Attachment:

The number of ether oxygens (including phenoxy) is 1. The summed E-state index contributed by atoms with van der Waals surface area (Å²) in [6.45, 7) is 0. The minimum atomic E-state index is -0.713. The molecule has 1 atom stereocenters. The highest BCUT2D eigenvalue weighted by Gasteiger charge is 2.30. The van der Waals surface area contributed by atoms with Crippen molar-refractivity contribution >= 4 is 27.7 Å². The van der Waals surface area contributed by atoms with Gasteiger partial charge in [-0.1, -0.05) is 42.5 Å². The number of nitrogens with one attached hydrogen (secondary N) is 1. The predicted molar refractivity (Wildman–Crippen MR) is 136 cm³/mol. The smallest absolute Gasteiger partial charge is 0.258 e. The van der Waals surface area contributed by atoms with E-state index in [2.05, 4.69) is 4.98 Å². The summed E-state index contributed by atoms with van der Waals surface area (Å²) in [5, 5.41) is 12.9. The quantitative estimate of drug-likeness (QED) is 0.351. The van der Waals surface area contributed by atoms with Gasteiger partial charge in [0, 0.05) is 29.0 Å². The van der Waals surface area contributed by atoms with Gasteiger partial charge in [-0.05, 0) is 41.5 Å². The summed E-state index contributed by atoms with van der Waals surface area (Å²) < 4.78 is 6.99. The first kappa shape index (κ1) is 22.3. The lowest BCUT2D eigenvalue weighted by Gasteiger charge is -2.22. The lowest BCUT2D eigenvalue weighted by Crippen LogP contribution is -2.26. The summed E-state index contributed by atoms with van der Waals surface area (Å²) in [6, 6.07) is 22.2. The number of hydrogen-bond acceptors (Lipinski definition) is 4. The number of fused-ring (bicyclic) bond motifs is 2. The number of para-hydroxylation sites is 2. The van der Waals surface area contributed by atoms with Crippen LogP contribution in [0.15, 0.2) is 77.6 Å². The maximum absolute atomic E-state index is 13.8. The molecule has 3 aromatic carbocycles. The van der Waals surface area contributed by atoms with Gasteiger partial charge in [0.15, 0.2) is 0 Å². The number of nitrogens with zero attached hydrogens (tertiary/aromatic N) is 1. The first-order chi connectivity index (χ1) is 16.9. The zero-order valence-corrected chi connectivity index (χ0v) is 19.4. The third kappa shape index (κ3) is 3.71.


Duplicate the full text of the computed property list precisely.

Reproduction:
The number of ether oxygens (including phenoxy) is 1. The summed E-state index contributed by atoms with van der Waals surface area (Å²) in [6.45, 7) is 0. The minimum atomic E-state index is -0.713. The molecule has 1 atom stereocenters. The highest BCUT2D eigenvalue weighted by Gasteiger charge is 2.30. The van der Waals surface area contributed by atoms with Crippen molar-refractivity contribution >= 4 is 27.7 Å². The van der Waals surface area contributed by atoms with Gasteiger partial charge in [-0.1, -0.05) is 42.5 Å². The number of nitrogens with one attached hydrogen (secondary N) is 1. The predicted molar refractivity (Wildman–Crippen MR) is 136 cm³/mol. The smallest absolute Gasteiger partial charge is 0.258 e. The van der Waals surface area contributed by atoms with E-state index in [2.05, 4.69) is 4.98 Å². The summed E-state index contributed by atoms with van der Waals surface area (Å²) in [5, 5.41) is 12.9. The quantitative estimate of drug-likeness (QED) is 0.351. The van der Waals surface area contributed by atoms with Gasteiger partial charge in [0, 0.05) is 29.0 Å². The van der Waals surface area contributed by atoms with Gasteiger partial charge in [-0.05, 0) is 41.5 Å². The summed E-state index contributed by atoms with van der Waals surface area (Å²) < 4.78 is 6.99. The first kappa shape index (κ1) is 22.3. The lowest BCUT2D eigenvalue weighted by Gasteiger charge is -2.22. The lowest BCUT2D eigenvalue weighted by Crippen LogP contribution is -2.26. The summed E-state index contributed by atoms with van der Waals surface area (Å²) in [6, 6.07) is 22.2. The number of hydrogen-bond acceptors (Lipinski definition) is 4. The number of fused-ring (bicyclic) bond motifs is 2. The number of para-hydroxylation sites is 2. The van der Waals surface area contributed by atoms with Crippen LogP contribution in [0.15, 0.2) is 77.6 Å². The maximum absolute atomic E-state index is 13.8. The molecule has 3 aromatic carbocycles. The van der Waals surface area contributed by atoms with Gasteiger partial charge in [0.15, 0.2) is 0 Å². The number of nitrogens with zero attached hydrogens (tertiary/aromatic N) is 1. The first-order chi connectivity index (χ1) is 16.9. The zero-order valence-corrected chi connectivity index (χ0v) is 19.4. The third kappa shape index (κ3) is 3.71.